Deciding it likely had a charm all its own and I was simply too tired to properly appreciate it, I was nonetheless grateful when the train sped through more picturesque scenes – fences on hillsides and stone buildings in the valleys. As I turned sideways in my seat, muscles protesting any position that wasn’t completely supine, I squinted in fierce concentration as I tried to decide whether the pretty boundaries seemingly placed at random were made of stone or wood. I grinned, ducking my head when I caught my reflection, when I saw sheep dotting the landscape and sighed, shifting in my seat and trying to soothe myself with the thought that I was nearly done with the hardest part of the travel on this trip.
Out of America
The drive to my parents’ had been smooth and uneventful. The short trip to their local airport was less so, Little One asking constant questions and Smallest One being quite vocal about her opinion that Aunt Katie was Not to Leave. They were both in tears by the time I tugged my heavy suitcase out of the back of the van and I checked in with aching heart and throat tight with sadness. I could not, I decided, as I cleared security and reassembled myself and my belongings, do this job if I had children.
The flight to O’Hare was late, leaving me rather twitchy with the worry that I’d not be able to get my international power adapters or local currency. It turned out I did both, with a lavender neck pillow and bottle of water as a bonus, and I boarded the flight and blessed American Airlines when most of the middle seats were left empty. I don’t do well on lengthy flights, though the one to Manchester was less than 7 hours, but feel the shifting and groaning and readjustment of my body into less torturous positions after hour 5 is aided when I don’t have an immediate neighbor. So, lavender wafting from my shoulders courtesy of my new pillow, I read and nibbled the food they brought, watched movies while trying desperately and futilely to sleep and waited until we landed.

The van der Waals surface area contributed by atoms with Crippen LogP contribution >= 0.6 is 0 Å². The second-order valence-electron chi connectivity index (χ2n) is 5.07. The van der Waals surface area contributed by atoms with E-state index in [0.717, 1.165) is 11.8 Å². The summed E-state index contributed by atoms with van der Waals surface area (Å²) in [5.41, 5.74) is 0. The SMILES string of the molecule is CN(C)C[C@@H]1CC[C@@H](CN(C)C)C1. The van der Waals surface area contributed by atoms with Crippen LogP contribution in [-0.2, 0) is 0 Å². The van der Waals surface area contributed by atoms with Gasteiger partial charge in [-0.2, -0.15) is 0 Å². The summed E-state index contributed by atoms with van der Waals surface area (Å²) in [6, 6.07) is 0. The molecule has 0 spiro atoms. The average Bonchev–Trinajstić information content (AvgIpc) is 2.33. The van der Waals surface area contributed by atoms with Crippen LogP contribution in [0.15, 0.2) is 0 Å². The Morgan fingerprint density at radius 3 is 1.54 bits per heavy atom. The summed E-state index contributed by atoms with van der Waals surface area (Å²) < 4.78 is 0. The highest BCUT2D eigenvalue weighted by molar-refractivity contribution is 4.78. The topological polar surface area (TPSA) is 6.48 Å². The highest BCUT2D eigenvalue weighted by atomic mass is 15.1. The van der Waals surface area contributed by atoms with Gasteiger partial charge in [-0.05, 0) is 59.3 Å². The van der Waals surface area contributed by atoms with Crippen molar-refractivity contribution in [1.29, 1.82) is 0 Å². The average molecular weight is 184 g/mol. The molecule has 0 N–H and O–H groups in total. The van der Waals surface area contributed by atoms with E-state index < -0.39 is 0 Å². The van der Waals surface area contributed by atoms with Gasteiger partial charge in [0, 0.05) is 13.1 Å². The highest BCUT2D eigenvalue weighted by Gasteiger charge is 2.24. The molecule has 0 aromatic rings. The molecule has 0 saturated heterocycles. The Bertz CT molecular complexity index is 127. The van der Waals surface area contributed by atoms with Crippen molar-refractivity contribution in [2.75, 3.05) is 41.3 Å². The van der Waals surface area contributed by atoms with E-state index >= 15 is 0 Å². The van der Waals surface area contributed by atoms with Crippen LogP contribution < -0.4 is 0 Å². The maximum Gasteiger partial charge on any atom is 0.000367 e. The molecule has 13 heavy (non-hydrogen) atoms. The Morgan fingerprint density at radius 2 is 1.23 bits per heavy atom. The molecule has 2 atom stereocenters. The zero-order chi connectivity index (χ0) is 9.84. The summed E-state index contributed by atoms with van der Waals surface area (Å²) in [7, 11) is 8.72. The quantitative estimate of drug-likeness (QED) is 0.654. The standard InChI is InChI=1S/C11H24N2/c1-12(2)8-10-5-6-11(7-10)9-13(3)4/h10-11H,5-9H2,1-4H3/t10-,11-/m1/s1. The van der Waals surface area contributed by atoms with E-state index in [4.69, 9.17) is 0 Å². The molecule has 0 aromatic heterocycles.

I expected it to feel more different than it did, which seemed silly even as I moved briskly through the airport corridors toward passport control. I got to talk to the cute boy agent, reminding myself sternly to be unflappable and instead chattering like a chipmunk when I was charmed by his accent. Regardless, he let me in the country so, after asking directions to the train station and hoping I didn’t slip on rain-slicked sidewalks, I managed to print my prepurchased tickets and found the bus that replaced the construction-ridden train to Piccadilly. It took me a mere 4 minutes (I timed it) to frown at the mass of humanity waiting for said bus, all of us laden with luggage and looking rumpled and worse for wear after flights, before I gripped my suitcase once again and headed off to find a taxi.
I felt my shoulders slump at the prospect of carrying all my things back up the steps since the blasted escalator was broken, but squared my shoulders, set my mouth and bent to grab my suitcase. A man paused, having just lifted his suitcase and grinned at my expression before reaching for the larger of my two pieces.
“Oh,” I said, startled and more confused than I ought to have been, “you don’t have to…” Smiling at his “No trouble at all,” I scampered up the steps behind him and smiled my thanks, wanting to hug him when he bowed his head in return. Newly pleased with the country in general but wondering with some horror if I was starting to smell, I went out into the damp, cool morning and waved at a waiting driver.
“I’d like to go to Piccadilly Station,” I told him simply and waited for instructions.